To set up a memory operation, two words must be written to the control port. The first word contains almost the entire 16-bit destination address for the operation, minus the two most significant bits. The upper two most bits are actually part of the operation mode number, and exchanging them with the lower two bits of the second word will give the full destination address in the first word. The control bits in the second word need to be shifted down two bits, and ORed with the two bits from the first word to get a 6-bit operation mode which determines the transfer type. The operation mode specifies if DMA should be used or not, whether to read or write data, and which of the three memory areas to target. A DMA request requires more info than provided, which must be written to the appropriate registers before the transfer request is sent to the control port.

So in the write() method of the Addressable trait from the previous section, I need something like this:

debug!("{}: write {} bytes to port {:x} with data {:?}", DEV_NAME, data.len(), addr, data);

let value = read_beu16(data);
if (value & 0xC000) == 0x8000 {
    self.regs[((data & 0x1F00) >> 8) as usize] = (data & 0x00FF) as u8;
} else {
    match self.state.ctrl_port_buffer {
        None => {
            self.state.ctrl_port_buffer = Some(value)
        },
        Some(first) => {
            let second = value;
            self.state.ctrl_port_buffer = None;

            self.transfer_type = ((((first & 0xC000) >> 14) | ((second & 0x00F0) >> 2))) as u8;
            self.transfer_addr = ((first & 0x3FFF) | ((second & 0x0003) << 14)) as u32;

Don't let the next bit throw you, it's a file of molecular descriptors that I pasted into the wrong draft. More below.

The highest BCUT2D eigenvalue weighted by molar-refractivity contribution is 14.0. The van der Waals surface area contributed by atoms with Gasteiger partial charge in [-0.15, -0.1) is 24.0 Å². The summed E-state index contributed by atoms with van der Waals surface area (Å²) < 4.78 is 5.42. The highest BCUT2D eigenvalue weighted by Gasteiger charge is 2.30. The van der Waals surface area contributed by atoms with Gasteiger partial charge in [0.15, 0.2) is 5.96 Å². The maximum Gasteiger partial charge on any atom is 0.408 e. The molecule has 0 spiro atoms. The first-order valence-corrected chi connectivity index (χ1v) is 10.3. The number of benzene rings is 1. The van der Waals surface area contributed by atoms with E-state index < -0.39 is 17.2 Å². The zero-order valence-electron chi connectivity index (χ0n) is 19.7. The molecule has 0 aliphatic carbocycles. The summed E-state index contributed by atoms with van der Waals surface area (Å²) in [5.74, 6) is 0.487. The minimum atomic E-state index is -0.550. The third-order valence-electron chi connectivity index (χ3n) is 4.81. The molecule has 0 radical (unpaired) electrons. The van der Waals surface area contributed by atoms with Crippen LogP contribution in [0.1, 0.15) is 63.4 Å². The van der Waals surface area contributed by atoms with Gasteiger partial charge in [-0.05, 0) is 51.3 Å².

debug!("{}: transfer requested of type {:x} to address {:x}", DEV_NAME, self.transfer_type, self.transfer_addr);
        },
    }
}
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Hmmm... when I run it I get the following log message, but not the log message that a transfer was requested.

ym7101: write 4 bytes to port 4 with data [0x40, 0x00, 0x00, 0x80]
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The CPU is writing 4 bytes at once. Oh right! Of course it is. The CPU implementation is using the helper functions to read and write 4 bytes at once when an instruction accesses a long word. The ROM is using a single movel instruction to write both words of the transfer setup rather than using two instructions. This is also why the VDP's data and control ports are mirrored at the adjacent addresses, because in hardware, the CPU would write a word to the first address, and then write a second word to that address plus two.

Digging around in the logs shows that the same thing is actually being done with register assignments as well. Two register assignments can be put into a single instruction like movel #0x80048114, (%a4), where %a4 contains the address of the control port 0xC00004. That would set both VDP register 0 to 0x04, and VDP register 1 to 0x14.

For now, I'll just modify the .write() function to allow long word accesses:

let value = read_beu16(data);
if (value & 0xC000) == 0x8000 {
    self.state.set_register(value);
    if data.len() == 4 {
        let value = read_beu16(&data[2..]);
        if (value & 0xC000) != 0x8000 {
            return Err(Error::new(&format!("{}: unexpected second byte {:x}", DEV_NAME, value)));
        }
        self.state.set_register(value);
    }
} else {